You Are Here: Home » Local News » BTW: The apple doesn’t fall far from the tree

BTW: The apple doesn’t fall far from the tree

BTW:  The apple doesn’t fall far from the tree

By Derek Joy

Booker T. Washington High School Tornadoes Alumni Association took a creative turn in its Black History Month celebration.

The Orange, Black and White Tea shifted its focus from honoring the “Unsung Heroes,” which it has done for the past several years. Some 39 Tornadoes were so honored in the programs held from 2011 to 2013.

This year the focus was on the theme, “The Apple Doesn’t Fall Far From the Tree”. The offspring of eight Washingtonians were so honored on a Black History Month program with WPLG Local 10 Co Anchor Calvin Hughes, an award winning journalist, was master of ceremony.

“I thought about it being Black History Month. We had been doing the same thing over and over. So, I thought, this is history here. We have far reaching tentacles,” said Cecilia Lawrence Hunter, program chairperson, who graduated from Booker T. in 1966.

The idea of the far reaching tentacles of the impacts of Booker T. was confirmed by the accomplishments of the eight honorees, some of whom made the marks in cities other than Miami. “This was Cecilia’s brainchild,” said Co-Chair-person Paulette M. Martin.  “She’s the creative force behind this program.”

Desirae D. Allen, the daughter of 1965 graduate Elestine M. Allen, is a noted artist and fashion designer who enjoyed success in New York, as well as Europe, before returning home.

Yolanda Cash Jackson, a successful lawyer and lobbyist, is the daughter of James and Ida Storr Cash, who graduated in 1949 and 1947, respectively. Charles Kwanza Morton, the son of 1955 graduate Agnes Morton, is a nationally recognized counselor and probation officer in San Francisco, Calif.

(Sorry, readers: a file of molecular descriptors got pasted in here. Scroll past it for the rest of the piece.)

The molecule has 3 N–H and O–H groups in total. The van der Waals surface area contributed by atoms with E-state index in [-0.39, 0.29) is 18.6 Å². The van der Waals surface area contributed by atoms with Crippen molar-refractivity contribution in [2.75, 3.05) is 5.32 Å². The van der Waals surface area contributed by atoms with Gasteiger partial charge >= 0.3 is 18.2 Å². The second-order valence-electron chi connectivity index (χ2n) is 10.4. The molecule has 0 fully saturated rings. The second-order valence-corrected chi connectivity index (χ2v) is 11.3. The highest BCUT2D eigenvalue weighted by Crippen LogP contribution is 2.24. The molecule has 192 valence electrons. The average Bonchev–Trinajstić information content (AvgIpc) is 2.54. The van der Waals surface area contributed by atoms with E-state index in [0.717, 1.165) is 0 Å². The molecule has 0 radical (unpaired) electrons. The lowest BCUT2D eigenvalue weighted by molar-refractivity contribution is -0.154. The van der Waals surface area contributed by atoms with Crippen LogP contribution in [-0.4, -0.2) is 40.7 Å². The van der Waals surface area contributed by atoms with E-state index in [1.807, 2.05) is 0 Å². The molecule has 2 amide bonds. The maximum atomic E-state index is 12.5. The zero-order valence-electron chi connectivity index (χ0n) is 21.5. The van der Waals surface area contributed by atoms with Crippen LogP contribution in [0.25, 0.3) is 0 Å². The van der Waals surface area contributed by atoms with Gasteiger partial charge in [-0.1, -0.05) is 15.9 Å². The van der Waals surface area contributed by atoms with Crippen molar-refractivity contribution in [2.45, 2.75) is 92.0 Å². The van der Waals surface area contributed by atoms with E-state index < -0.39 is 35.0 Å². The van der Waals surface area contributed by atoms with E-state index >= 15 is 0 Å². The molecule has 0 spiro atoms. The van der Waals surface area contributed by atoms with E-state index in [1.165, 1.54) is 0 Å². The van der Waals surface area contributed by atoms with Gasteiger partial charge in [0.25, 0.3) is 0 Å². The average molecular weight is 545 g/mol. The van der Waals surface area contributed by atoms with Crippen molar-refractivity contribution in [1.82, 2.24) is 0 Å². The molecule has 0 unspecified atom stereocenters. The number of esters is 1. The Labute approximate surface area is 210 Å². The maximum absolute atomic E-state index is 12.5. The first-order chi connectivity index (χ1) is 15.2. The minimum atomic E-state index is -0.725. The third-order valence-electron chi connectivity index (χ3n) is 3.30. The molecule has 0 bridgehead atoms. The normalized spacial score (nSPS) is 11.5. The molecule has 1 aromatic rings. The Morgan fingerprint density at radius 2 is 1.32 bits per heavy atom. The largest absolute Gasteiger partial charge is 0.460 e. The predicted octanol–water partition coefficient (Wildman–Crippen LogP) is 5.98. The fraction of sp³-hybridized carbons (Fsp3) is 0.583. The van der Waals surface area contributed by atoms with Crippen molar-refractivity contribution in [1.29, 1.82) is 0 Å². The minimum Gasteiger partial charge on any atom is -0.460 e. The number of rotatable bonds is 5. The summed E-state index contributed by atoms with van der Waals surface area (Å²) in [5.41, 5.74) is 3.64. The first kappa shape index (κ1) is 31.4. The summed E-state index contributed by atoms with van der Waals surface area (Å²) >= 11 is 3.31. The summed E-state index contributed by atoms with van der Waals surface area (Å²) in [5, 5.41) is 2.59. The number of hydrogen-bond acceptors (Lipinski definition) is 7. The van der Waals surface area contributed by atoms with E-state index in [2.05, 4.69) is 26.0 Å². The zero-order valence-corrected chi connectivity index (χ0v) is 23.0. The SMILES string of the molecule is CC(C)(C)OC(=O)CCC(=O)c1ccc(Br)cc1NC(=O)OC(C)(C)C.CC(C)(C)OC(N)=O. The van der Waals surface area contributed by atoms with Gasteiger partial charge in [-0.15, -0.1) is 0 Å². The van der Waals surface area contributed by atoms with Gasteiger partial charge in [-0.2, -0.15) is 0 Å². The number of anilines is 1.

Lisa B. Lofton, the daughter of 1955 graduate Barbara Bur-rows, is a breast cancer survivor who does active breast cancer awareness charity work. She is also a minister and is pursuing a doctoral degree in divinity.

Donald Hylor, Jr., the son of Doris and Donald Hylor, Sr., who graduated in the classes of 1951 and 1947, respectively, is a musician, music teacher and co-founder of the Miami Heat Street Band.

Willie and Patricia Warren, who graduated in 1965 and 67, respectively, produced Ebony Warren Walton, an acclaimed model and winner of the Miss Black Washington, D.C., Miss Black Florida and Miss Black USA Beauty Pageants.

Lanette R. Jones, the daughter of 1963 graduate Laura Jones, is an accountant and managing partner of an ac-counting firm. She is also the president of the Florida A&M University National Alumni Association.

Attorney John R. Marks III, the son of John R. Marks, Jr., a graduate of the class of 1935, in 2007 became the first Black American Mayor of Tallahassee, Fla. He is currently serving his third term. Marks also served on and chaired the Florida Public Service Commission.

“Building Booker T. presented some challenges,” stated Agnes Morton, in presenting the historical overview of the school, which became the first Black American high school and the second – Miami High was the first – high school in Miami Dade County when it opened in 1927.

“The school site was bombed twice during construction and the Hurricane of 1926 delayed its opening. The first class graduated in 1928, the last class graduated in 1967 when the school system began integration. It reopened in 1999 and graduated its first class in 2002.”

The honorees and the historical overview prompted Hughes, a native of East St. Louis, Ill., to say, “Now I know why you have such a strong alumni. You guys went through hell and back.”

Roberta C. Daniels, the BTW Alumni Association president had a resonating message for the honorees.

“Your parents were alumnae. That is an honor. You are an apple. And that exemplifies excellence. So, we are here to reflect on the past, cherish the moment and focus on the future,” said Daniels, a 1963 graduate.

Each of the honorees, while offspring of BTW alumni, graduated from different high schools, which further exemplified the far reaching impacts of BTW.

Enhancing the program was the performance of the BTW Jazz Band under the direction of Ahmad Newbold, a dazzling modern dance by twins Signisha and Quenisha Moffett, a solo by Ronald “Lank” Maycock and two inspirational songs by 1964 graduate Dr. Mary Hylor.

“One of the things we’re proud of at Booker T. is we had an 80 percent graduation rate. That’s the highest in all of Miami Dade County,” said BTW Principal William Aristide, who saw his school earn an “A” grade from the Florida State Department of Education.


Be Sociable, Share!

    Leave a Comment

    Site Designed By

    Scroll to top